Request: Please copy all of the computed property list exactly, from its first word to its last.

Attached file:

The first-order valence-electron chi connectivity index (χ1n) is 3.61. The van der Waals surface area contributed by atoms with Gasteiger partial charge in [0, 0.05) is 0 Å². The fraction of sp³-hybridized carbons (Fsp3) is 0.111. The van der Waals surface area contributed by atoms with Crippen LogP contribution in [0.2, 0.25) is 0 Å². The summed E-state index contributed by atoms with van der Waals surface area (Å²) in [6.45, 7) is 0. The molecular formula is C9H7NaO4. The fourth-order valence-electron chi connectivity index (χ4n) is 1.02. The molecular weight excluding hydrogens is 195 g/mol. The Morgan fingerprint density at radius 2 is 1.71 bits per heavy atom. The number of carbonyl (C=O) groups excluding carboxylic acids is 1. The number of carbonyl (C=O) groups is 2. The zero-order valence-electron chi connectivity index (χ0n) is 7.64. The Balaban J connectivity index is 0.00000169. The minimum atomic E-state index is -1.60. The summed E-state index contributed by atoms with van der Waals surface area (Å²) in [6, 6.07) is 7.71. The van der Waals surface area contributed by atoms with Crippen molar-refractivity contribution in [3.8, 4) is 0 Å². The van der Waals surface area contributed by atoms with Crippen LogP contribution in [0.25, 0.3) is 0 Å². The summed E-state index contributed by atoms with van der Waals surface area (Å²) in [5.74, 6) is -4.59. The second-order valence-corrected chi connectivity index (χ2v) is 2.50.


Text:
The first-order valence-electron chi connectivity index (χ1n) is 3.61. The van der Waals surface area contributed by atoms with Gasteiger partial charge in [0, 0.05) is 0 Å². The fraction of sp³-hybridized carbons (Fsp3) is 0.111. The van der Waals surface area contributed by atoms with Crippen LogP contribution in [0.2, 0.25) is 0 Å². The summed E-state index contributed by atoms with van der Waals surface area (Å²) in [6.45, 7) is 0. The molecular formula is C9H7NaO4. The fourth-order valence-electron chi connectivity index (χ4n) is 1.02. The molecular weight excluding hydrogens is 195 g/mol. The Morgan fingerprint density at radius 2 is 1.71 bits per heavy atom. The number of carbonyl (C=O) groups excluding carboxylic acids is 1. The number of carbonyl (C=O) groups is 2. The zero-order valence-electron chi connectivity index (χ0n) is 7.64. The Balaban J connectivity index is 0.00000169. The minimum atomic E-state index is -1.60. The summed E-state index contributed by atoms with van der Waals surface area (Å²) in [6, 6.07) is 7.71. The van der Waals surface area contributed by atoms with Crippen molar-refractivity contribution in [3.8, 4) is 0 Å². The van der Waals surface area contributed by atoms with Crippen LogP contribution in [0.25, 0.3) is 0 Å². The summed E-state index contributed by atoms with van der Waals surface area (Å²) in [5.74, 6) is -4.59. The second-order valence-corrected chi connectivity index (χ2v) is 2.50.